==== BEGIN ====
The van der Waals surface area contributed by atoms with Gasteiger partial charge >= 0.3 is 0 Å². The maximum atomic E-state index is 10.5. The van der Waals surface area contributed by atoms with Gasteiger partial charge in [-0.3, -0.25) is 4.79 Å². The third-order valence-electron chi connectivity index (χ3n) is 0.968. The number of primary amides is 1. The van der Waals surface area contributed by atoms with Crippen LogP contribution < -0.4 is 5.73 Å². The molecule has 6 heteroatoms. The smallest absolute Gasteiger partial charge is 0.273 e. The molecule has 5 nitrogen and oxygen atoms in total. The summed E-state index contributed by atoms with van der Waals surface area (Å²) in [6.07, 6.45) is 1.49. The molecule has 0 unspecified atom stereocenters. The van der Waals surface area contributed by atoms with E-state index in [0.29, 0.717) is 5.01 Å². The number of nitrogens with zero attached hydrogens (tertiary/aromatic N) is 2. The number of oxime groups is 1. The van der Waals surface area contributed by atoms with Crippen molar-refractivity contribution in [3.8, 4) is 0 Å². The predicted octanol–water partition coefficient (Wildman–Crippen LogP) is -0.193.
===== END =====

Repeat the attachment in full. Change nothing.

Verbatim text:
The van der Waals surface area contributed by atoms with Gasteiger partial charge >= 0.3 is 0 Å². The maximum atomic E-state index is 10.5. The van der Waals surface area contributed by atoms with Gasteiger partial charge in [-0.3, -0.25) is 4.79 Å². The third-order valence-electron chi connectivity index (χ3n) is 0.968. The number of primary amides is 1. The van der Waals surface area contributed by atoms with Crippen LogP contribution < -0.4 is 5.73 Å². The molecule has 6 heteroatoms. The smallest absolute Gasteiger partial charge is 0.273 e. The molecule has 5 nitrogen and oxygen atoms in total. The summed E-state index contributed by atoms with van der Waals surface area (Å²) in [6.07, 6.45) is 1.49. The molecule has 0 unspecified atom stereocenters. The van der Waals surface area contributed by atoms with E-state index in [0.29, 0.717) is 5.01 Å². The number of nitrogens with zero attached hydrogens (tertiary/aromatic N) is 2. The number of oxime groups is 1. The van der Waals surface area contributed by atoms with Crippen molar-refractivity contribution in [3.8, 4) is 0 Å². The predicted octanol–water partition coefficient (Wildman–Crippen LogP) is -0.193.